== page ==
Easter, 2016. A sunrise service and two wonderful resurrection celebrations. Afterwards, I had Easter dinner with the family, then my wife and I travelled to a hospital in Dallas. We spent the afternoon and evening with friends whose son had overdosed on fentanyl the night before.
I’m happy to report that he has recovered physically and is fighting to recover from his addictions. Like many others in our community, he could use your prayers and your support of recovery programs.
Texas, like the nation, faces an opioid crisis. According to the latest data from the National Institute on Drug Abuse, there were 1,375 deaths from opioids related overdoses in our state in 2016. That is 4.9 deaths per 100,000 (better than the national average of 13.3). Though Texas fares better, the numbers continue to rise. In 2015, Texas physicians wrote 58 opioids prescriptions per 100 persons (70 was the national average). [Source: DrugAbuse.org]
That this is truly an “epidemic” can be seen in the fact that our polarized congress pushed through political, election-season gridlock to sign a sweeping bipartisan opioids bill promised and signed by President Trump [Source: DentonRC.com]. Since we haven’t seen much “crossing of the aisles” lately, this must be serious.
Texas is at work, too. Two weeks ago I spoke about this issue with Dr. Lynn Stucky, House Representative for District 64. He, too, used the word “epidemic.” When I asked what was being done, he described the House Committee on Opioids and Substance Abuse. Although Dr. Stucky is not a member of the committee, he told me he and his staff are watching closely.
The committee is examining connections between opioids abuse and mental illness, especially related to veterans and the homeless. They’re reviewing prescription monitoring programs and policy guidelines of state-funded health agencies. They’re examining how opioids abuse has effected law enforcement, first responders, hospital emergency department personnel, and ultimately the Texas economy. From these studies, legislation will be formulated (Interim Committee Charges, Texas House of Representatives 85th Legislature).
They have their work cut out for them and they need our encouragement and prayers. Texas’ best minds in Austin will do well at analyzing and gauging the cost of opioids abuse in our state, but it is doubtful they will reach a solution. For that goes beyond the physical.
To understand the problem, we need to go way back in history…to God’s creation of humans. Though each of us is fundamentally one being, we each have several constituent parts: spirit, body, and soul. These three aspects can be seen in the creation account: “…the Lord God formed the man from the dust of the ground and breathed (ruach, Hebrew for spirit) into his nostrils (physical body) the breath of life, and the man became a living being (nephesh, Hebrew for soul) (Genesis 2:7).”
We are spiritual beings, contained in bodies, who have souls (minds, wills, and emotions). In other words, the human is first and foremost spiritual. This spiritual nature leads us to desire connection with the Divine. “Thou hast made us for thyself, O Lord, and our heart is restless until it finds its rest in thee,” says St. Augustine. Pascal claims we have an “infinite abyss” that can only be filled by God himself. Whether we realize it or not, we search to fill this void.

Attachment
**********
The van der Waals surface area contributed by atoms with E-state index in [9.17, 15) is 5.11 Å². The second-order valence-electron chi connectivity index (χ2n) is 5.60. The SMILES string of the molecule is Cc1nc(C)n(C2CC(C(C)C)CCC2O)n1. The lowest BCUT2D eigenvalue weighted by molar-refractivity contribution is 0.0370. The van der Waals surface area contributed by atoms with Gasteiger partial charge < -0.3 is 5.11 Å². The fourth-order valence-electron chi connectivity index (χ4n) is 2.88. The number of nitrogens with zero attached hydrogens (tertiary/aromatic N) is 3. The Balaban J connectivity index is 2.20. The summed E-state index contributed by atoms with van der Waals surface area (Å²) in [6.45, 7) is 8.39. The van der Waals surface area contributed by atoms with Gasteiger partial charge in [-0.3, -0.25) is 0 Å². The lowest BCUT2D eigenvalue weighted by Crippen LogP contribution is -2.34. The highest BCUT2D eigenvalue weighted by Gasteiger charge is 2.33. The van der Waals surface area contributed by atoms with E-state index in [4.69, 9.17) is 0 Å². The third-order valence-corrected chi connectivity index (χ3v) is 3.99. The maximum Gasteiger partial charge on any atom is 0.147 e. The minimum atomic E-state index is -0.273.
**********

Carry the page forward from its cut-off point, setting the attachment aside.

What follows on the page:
This spiritual being his “housed” in a physical body that needs food, water, and shelter in order to survive. The Apostle Paul called this a “tent”…a temporary dwelling place: “Now we know that if the earthly tent we live in…(2 Corinthians 5:1).” In other words, this world (and this physical body) is not our forever home, but temporary. God has more for us.
Finally, within this being is a soul – our mind, our will, and our emotions. Out of all the creatures God created, only humans, created in His image, can think, can make deliberative, moral decisions, and can feel emotions.
Yet we are broken. In theological terms, we’re fallen. We have all sinned and fallen short of God’s original design for us (Rom. 3:23). In a sense, our sin has led us to re-prioritized. We’ve downplayed our spiritual makeup and overplayed our soulish and physical natures.
In some cases, we put souls as our first priority. We’re driven by our intellect or our stubbornness guides us. Maybe it’s our emotions, whether good or bad, that dictate life for us. In other cases it is physical pleasure, our desire for comfort and wealth, which are our priorities.
The intimate connection between the three means that when one is damaged, they all feel the effects. “Soul-crushing” news affects one’s health. Abuse or violence harms much more than just the body. And that’s why solutions to our opioids crisis cannot neglect the spiritual aspect of humans.
When we are spiritually “restless” (Augustine) or have a “God-shaped hole” we’re trying to fill (Pascal) and we don’t know where to look for solutions, so we often turn to physical or emotional comfort because it is the easiest “solution.” We self-medicate to numb the pain, worry, doubt, and distress.
We’re broken. The Bible shows this. Mental health statistics show this. The statistics in the rise of opioids abuse shows this. A good government can help stem the tide, but it can’t solve the problem. The answer is found in a loving God who says:
“Come to me, all you who are weary and burdened, and I will give you rest. Take my yoke upon you and learn from me, for I am gentle and humble in heart, and you will find rest for your souls. For my yoke is easy and my burden is light (Matthew 11:28-30).”